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Development Team Member
Posts: 1,501
Just a  short  ad on.
 Question: is it GAS that causes lowering tHb trend or something else,
I think it is impossible to say without second Moxy or/and few more experiments.

In research   there is never the word  impossible but  the  drive  to  see,what can be done as we  always  have  questions , where initially  the answers  or  the  understanding we see is  "impossible." 
 If we have one MOXY only   we  have to try to find  additional bio marker feedback's  like  HR  or RF as  the  2 very simple once  most of us  can use. 
An  additional very cheap  one is a NIRS  Puls oxymeter. Seboo  if  you email me  your   home adresse I like to  sent you a  NIRS pulse oxymeter as a thank  you for he great feedback  and information you offer to all  Forum readers. 
  here my  mail .

Development Team Member
Posts: 1,501

Okay let's see  whether I can add graphs.
 Back  to   
With the long-term picture in mind, I've noticed an interesting trend - my tHB tends to rise quite a bit over the first 5 minutes or so; then gradually falls for the rest of the race. 

Important is  to   combine  the  connection between  short term   reactions  due to different physiological reasons. We  can NOT look at the  long term , without understanding the  trends in the short term.
So  SORRY , but we  will  end up  with a  "case study"  and  I hope   readers can see why we need  to look at the   graphs  and why  certain long term trends  may completely change in case platelets use  the short term information's and than apply  it  to  an integrated physiological based  workout.

Below is the  graph  of the second  race  in HR  and SmO2  as many would use  for  guidance  and  workouts.

You can easy  see  for sure  after  time  slot 1500  that  there is a  tend in HR  up  and SmO2  up at the same  time  at least in the big  graph. To be sure we  can pick one   and look  at it closer. So let's  take  for example the  2700 - 3300  slot

hr smo2 r 2.jpg

2700 - 3300  hr  smo2  r 2.jpg 

ow  how  will tHb look , when we  take the HR  and SmO2  trends  form above.
 HR indicates by 2820  an increase and this  if  not  specific  manipulated  for a  targeted  workout  will indicate  an increase in O2  demand not alone because  the cardiac system itself  seems to work  harder but possible in most cases as well , because there is a higher  demand of  O2  from loco motor  muscles and here RF.
 Now  what we see here is a  drop in SmO2  as HR goes up  as a  often see indication of a  delivery limitation in this moment so  more O2  is  used , than can be delivered.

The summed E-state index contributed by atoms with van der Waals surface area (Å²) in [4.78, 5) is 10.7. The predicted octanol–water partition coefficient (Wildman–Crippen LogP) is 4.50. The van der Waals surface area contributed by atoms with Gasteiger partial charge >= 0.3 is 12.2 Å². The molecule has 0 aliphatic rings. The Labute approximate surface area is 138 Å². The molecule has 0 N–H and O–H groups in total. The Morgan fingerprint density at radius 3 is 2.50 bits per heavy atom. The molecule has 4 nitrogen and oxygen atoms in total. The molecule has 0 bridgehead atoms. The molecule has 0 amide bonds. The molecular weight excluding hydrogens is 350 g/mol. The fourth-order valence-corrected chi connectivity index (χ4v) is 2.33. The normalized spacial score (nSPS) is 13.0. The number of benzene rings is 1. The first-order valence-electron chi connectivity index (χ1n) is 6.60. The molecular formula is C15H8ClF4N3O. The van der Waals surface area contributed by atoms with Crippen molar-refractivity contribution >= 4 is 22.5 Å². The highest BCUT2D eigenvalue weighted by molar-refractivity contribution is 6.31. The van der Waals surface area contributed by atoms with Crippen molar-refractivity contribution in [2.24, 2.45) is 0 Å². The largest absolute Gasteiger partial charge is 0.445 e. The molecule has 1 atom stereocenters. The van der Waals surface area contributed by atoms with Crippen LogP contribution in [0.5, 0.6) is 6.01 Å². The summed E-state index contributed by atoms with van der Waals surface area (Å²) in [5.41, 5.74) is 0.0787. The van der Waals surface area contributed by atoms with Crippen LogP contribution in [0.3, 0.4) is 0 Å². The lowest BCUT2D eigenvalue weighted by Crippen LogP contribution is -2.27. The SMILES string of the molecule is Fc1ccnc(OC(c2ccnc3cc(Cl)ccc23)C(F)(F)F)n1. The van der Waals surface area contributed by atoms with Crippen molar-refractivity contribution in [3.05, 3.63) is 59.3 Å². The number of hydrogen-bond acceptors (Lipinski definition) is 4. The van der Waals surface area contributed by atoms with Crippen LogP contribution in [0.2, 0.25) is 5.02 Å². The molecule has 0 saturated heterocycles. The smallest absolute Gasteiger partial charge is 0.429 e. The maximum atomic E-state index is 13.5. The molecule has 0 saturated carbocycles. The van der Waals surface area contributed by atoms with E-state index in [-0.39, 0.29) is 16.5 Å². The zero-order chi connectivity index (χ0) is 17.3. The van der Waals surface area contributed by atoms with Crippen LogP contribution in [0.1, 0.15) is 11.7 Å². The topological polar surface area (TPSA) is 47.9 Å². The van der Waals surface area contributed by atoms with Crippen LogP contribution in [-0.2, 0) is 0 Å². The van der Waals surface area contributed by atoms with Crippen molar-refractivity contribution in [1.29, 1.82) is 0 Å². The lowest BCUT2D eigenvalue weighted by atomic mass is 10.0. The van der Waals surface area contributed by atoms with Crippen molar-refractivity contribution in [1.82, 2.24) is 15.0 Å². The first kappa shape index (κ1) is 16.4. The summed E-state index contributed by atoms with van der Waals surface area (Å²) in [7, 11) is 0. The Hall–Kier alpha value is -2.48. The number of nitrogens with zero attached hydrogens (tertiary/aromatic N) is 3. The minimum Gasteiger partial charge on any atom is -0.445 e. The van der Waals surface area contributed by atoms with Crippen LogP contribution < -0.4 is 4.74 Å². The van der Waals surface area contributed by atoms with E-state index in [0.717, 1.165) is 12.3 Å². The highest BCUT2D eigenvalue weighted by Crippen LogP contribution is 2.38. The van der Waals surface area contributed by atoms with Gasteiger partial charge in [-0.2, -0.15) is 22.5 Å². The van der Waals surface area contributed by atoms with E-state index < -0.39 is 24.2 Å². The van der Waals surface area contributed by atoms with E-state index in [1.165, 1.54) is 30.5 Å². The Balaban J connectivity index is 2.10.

Now  the increase in HR indicates an effort  from the cardiac system  to try  to   get  O2  demand  and utilization back into balance.

GAS  Alarm phase  starts  at 2820.  and than we move into the   try out  phase of homeostasis. I f it is  successful we   will see some balanced  reaction  like SmO2    get  closer to  flat  or HR may balance.
BUT it  depends  on how much  above a  possible balanced  performance we  actually  push. So  if we push  4450 watts  and have a   balanced  O2 intake   and utilization  around 320 +-  watts , than we may  have  form the beginning a  loosing  cause  and  the attempt  to  balance  will fail.

 As   we know by now  the  muscle compression and the    CO  or  any additional vasodilatation  are  working  against each other.
  So  in this case  let's look how  tHB reacts  by the same  time slot.

Below  you see tHb and SmO2 reaction and  we can see , that  the  load  creates a  muscle compression  where  tHb  is moving down indicating  for the moment a  win  for  compression against  CO  or  any  other vasodilatation  effect.
(True  we can  create  this  reaction as well over  systemic   drop in tHb  due to  protection of BP )  but in  most cases  sixths is a compression reaction picture.

2700 - 3300  thb  smo2  r 2.jpg
now some may  already see  Biased feedback but some not yet  so let's look at the biased  pcture as it is  easier  to read.

2700 - 3300  biased.jpg 

o what we se in this  tHb increase is  that  it is really  back  to  a  load  ( lower  performance less wattage) , which   allows  the  body  to  get rid of the compression but more  off  to get rid  of an unsustainable intensity over time as utilization outpaces the  O2  delivery . The  drop in SmO2  /tHb  and O2Hb  is  a  "time bomb"  .
 Now  we do  NOT know  in this case, whether this was an actual planned    go hard  ease of  idea  from this athlete  or whether  the physiological systems  simply    forced  this reactions.
 In a time  trial  some may choose this idea  some  may like to  stay  balanced. In a race  with  competition in cycling  we may get forced on this to be able to stay in the peleton. ( draft )

Now  if  the  above NIRS  indicates a   increase in load  and a  decrease in load  we  shoudl see this in the wattage  graph.

watt racee 1  and  2.jpg 

We see nicely  the up and  down in both races  and the interesting question where  the balance load  may be.